City Council Approve Police Body Cameras


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Phoenix, the fifth largest city saw a rise in police shootings in 2018. Wednesday afternoon, the Phoenix City Council approved $5 million toward body cameras for Phoenix officers and the SWAT team.

The city council motioned this measure with a 7-1 approval rate with Vice Mayor Jim Waring as the one opposing vote without comment. According to the ordinance, the contract is in coordination with Axon Enterprise, Inc. and will provide over 2,000 body-worn cameras that include software and data storage. The cost of this collaboration will warrant a total of $16.7 million through 2023. This will also add 21 regular positions to the police department on top of the already existing nine positions in order to support the program. 

            Executive Assistant Chief Michael Kurtenbach of Phoenix Police Department wrote the policy to enforce body-camera measures. The program will feature redaction technology which Kurtenbach said will blur out individuals faces and provide the context of the footage. 

“I want to be clear as we watched the evolution of this technology over time we went from locally hosting of all the video and having to through some very rudimentary means redact that video, which shoots at a framerate of 30 frames per second to provide context, to where we are at today, with the redaction tool, if we’re approved, will allow us more expediently to blur out, if video, or to redact audio that is imprudent for release so we can prepare case files more quickly, so those cases can move along and so we can properly process public record requests,” Kurtenbach said. 

His explanation comes after citizens encouraged the use of facial recognition. The city does not currently employ facial recognition except for the use of facial redaction. Facial redaction uses technology to blur out an individuals face in body-cam footage. 

Citizens were concerned about the council enforcing a strict policy on this ordinance. Parris Wallace, a member of the group “Poder in Action,” a group “which is led by organizers who began as volunteers within the organization and created programs based on their personal experience with injustice in the immigration, criminal justice, and education systems,” according to their website. 

“There must be a strong policy and disciplinary measures in place to truly be a step forward without strong body camera policies in place this will just be a waste of over $5 million and will let the Phoenix police get away providing a false sense of security and transparency. We expect all council members to demand a strict policy for the community to see this is truly a step in the right direction,” Wallace said.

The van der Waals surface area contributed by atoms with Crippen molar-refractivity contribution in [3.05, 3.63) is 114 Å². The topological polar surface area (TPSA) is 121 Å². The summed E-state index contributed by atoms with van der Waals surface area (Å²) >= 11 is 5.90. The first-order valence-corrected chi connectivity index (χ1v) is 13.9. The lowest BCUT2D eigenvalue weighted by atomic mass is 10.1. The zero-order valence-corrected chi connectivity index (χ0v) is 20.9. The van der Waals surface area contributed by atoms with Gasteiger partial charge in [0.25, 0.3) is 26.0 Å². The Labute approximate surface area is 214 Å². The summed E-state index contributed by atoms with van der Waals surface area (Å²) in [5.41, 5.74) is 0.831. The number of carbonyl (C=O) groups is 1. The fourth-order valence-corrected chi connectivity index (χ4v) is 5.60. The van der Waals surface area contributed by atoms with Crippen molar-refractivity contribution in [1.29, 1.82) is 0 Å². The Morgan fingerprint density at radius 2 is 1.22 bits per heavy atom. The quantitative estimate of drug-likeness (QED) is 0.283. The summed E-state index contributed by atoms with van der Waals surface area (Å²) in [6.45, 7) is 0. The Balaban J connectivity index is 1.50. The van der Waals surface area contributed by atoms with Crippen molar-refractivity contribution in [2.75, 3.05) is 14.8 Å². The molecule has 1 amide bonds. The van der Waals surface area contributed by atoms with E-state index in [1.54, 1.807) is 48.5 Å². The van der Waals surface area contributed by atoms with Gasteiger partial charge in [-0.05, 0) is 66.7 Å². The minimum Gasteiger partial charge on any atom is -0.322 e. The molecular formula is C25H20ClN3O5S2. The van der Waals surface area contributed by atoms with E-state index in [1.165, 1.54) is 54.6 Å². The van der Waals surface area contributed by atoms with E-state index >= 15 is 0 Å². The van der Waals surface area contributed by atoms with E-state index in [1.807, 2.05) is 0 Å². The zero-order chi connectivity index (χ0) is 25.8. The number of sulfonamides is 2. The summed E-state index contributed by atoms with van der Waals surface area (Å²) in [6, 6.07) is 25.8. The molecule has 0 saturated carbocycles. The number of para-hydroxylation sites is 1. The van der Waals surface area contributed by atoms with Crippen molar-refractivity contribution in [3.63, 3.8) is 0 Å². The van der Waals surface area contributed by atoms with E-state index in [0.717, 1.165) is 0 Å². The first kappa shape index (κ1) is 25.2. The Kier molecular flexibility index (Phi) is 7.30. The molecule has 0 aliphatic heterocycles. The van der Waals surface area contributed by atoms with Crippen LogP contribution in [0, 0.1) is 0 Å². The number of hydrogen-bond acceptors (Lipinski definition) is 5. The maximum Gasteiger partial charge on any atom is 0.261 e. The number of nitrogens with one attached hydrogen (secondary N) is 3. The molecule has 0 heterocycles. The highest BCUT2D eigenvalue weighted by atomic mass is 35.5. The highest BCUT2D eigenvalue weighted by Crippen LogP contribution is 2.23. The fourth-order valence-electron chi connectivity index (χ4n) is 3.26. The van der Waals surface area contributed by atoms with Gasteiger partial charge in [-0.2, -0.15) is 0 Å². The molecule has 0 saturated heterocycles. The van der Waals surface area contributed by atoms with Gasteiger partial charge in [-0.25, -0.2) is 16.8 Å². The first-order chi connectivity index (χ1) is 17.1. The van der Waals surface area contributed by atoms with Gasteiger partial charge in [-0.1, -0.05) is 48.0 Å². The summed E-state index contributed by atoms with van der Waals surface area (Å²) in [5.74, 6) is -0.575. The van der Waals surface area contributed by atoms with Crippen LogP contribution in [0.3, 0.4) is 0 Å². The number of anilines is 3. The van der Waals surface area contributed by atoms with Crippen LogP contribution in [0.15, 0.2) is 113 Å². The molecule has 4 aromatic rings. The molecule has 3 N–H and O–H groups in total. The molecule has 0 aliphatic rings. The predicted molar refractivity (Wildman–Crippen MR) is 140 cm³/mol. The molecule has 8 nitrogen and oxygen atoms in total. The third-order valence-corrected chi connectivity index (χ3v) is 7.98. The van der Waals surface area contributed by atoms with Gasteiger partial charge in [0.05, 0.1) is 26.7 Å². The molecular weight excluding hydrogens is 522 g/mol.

Wallace outlined steps to the council to ensure that the policy will maintain a strict regimen. These steps require all officers, including the SWAT team, to consistently wear body-cameras, camera footage to be released 48 hours after an incident to the family of the victim and officers to verbally state when they are turning off their cameras. 

Both the citizens and Councilwoman Vania Guevara expressed their concerns on the possibility of officers turning their cameras off. 

 “We have auto-activation as one of the main features in the system. You don’t have to worry about officers turning cameras off or on because of auto-activation features,” said Phoenix Police Chief Jeri Williams. 

Kurtenbach said context to the use of having body-cameras run at all times by giving specific times when officers will not be required to have the recording.

“The camera would not be on at all times; the officer would have the opportunity for a lunch break or go to the bathroom. The policy specifies when the cameras will be on,” Kurtenbach said. 

Senior Pastor Rev. Reginald D. Walton was one of the citizens commenting on this ordinance. He said he supported the ordinance with its specific measurements to ensure safety in the city. 

 “One of the goals of the community police trust initiative is to build trust in the community and so today you have the opportunity to build the bridge of trust between law enforcement and community by passing this,” Walton said. 

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